NuStar Energy (NS), like many midstream MLPs, has struggled in the aftermath of the oil market downturn. The company had too much debt and a high dividend payout ratio, which handcuffed its ability to fund expansion projects. That forced it to undertake several actions to improve its financial profile, including merging with its parent, slashing its high-yielding payout, and selling assets.

As a result, the company is in a much better position to fund growth while still paying a generous 8.7%-yielding dividend to investors. While NuStar still has some work to do, it's worth watching given its upside potential as the company continues turning things around.

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What a difference a year makes

NuStar Energy has come a long way in the past year. In early 2018, the company unveiled a comprehensive turnaround plan to improve dividend coverage, reduce leverage, and position itself for growth. NuStar would go on to vastly outperform the goals it set by ending the year with a 1.42 times dividend coverage level -- well above its target range of 1.1 to 1.2 -- and achieving its three-year deleveraging goal in one year. As a result, the company now has the financial flexibility to fund growth through at least 2022.

One of the drivers of the quick turnaround was the company's decision to sell its UK/European assets for $270 million last fall, which enabled it to pay down some debt. That gave it the financial flexibility to go ahead with several high-return expansion projects that should drive growth over the next few years. For example, the company signed a deal to connect its South Texas Crude System to the Plains All American (PAA -0.23%) Cactus II Pipeline, sending crude to NuStar's North Beach Terminal in Corpus Christi, Texas, for export. Overall, the company expects to invest $500 million to $550 million this year on oil gathering projects in the Permian Basin as well as downstream export-related ones like Corpus Christi. These expansions position the company to grow earnings at a healthy rate over the next few years.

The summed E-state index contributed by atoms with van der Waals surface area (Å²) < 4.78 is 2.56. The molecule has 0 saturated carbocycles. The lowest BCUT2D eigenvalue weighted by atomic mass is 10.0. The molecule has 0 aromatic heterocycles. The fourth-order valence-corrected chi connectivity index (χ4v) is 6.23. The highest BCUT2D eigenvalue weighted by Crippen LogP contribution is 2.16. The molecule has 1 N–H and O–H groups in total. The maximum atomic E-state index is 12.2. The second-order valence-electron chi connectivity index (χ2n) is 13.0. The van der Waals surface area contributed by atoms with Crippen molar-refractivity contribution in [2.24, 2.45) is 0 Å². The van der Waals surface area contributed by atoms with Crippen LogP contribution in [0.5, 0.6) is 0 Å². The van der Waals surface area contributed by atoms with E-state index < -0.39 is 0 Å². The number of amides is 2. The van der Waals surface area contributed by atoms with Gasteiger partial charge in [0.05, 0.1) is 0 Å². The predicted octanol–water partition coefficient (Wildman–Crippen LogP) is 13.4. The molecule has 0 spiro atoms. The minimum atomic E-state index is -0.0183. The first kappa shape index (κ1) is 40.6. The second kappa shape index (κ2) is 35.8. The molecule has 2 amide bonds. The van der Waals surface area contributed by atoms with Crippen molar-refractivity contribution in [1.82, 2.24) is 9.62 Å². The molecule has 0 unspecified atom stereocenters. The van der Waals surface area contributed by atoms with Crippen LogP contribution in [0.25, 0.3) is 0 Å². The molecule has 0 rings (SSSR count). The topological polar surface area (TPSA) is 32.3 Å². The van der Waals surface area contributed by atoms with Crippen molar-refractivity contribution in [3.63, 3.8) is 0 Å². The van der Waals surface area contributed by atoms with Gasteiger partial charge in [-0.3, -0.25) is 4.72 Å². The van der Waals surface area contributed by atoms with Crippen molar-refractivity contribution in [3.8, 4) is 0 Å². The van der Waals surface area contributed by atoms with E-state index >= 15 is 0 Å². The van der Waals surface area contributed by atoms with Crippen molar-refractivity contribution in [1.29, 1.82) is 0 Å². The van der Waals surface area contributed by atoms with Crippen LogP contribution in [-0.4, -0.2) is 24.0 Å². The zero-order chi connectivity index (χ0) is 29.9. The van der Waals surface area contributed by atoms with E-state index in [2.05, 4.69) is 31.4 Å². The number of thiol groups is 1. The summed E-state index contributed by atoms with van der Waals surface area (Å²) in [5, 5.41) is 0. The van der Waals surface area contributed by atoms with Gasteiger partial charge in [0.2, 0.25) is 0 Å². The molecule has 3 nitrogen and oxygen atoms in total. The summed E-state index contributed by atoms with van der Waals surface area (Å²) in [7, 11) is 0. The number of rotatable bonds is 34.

A calculator and pen on top of $100 bills.

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What NuStar still needs to do

NuStar Energy ended last year with a much-improved leverage ratio of 4.05 times debt-to-EBITDA. However, leverage will likely rise to 4.3 times this year -- above its sub-4.0 target -- as the company invests heavily on expansion projects. That's just one area of concern for a company that has a weaker balance sheet compared with rivals like Plains All American Pipeline.

Another is NuStar Energy's credit rating, which remains in junk territory. For comparison, Plains All American has a solid investment-grade rating, backed by a lower 3.4 leverage ratio. NuStar also has significant debt maturities in 2020 that it needs to address, with nearly $1.3 billion of its $3.1 billion total borrowings coming due next year. While the company believes it can get past this tighter spot as its expansion projects come on line, it remains an area of concern.

In addition, distribution coverage will fall to a range of 1.2 to 1.3 times this year because the company needs to invest in several maintenance projects. Because of those two factors, the company isn't yet in a position to start returning more cash to investors. That puts it a step behind rivals like Plains All American, which have either already restarted dividend growth or expect to in 2019. On a positive note, NuStar could begin returning more money to investors next year when its current slate of expansions start generating cash, and it refinances its upcoming debt maturities.

Interesting upside if everything goes right

NuStar is still in the earlier stages of turning around its operations. The company made excellent progress last year. However, its key financial metrics will take a step back because 2019 will be a heavy investment year. While the higher spending positions the company for strong growth, investors might want to watch the turnaround from the sidelines until its expansion projects start delivering and it addresses its 2020 maturities.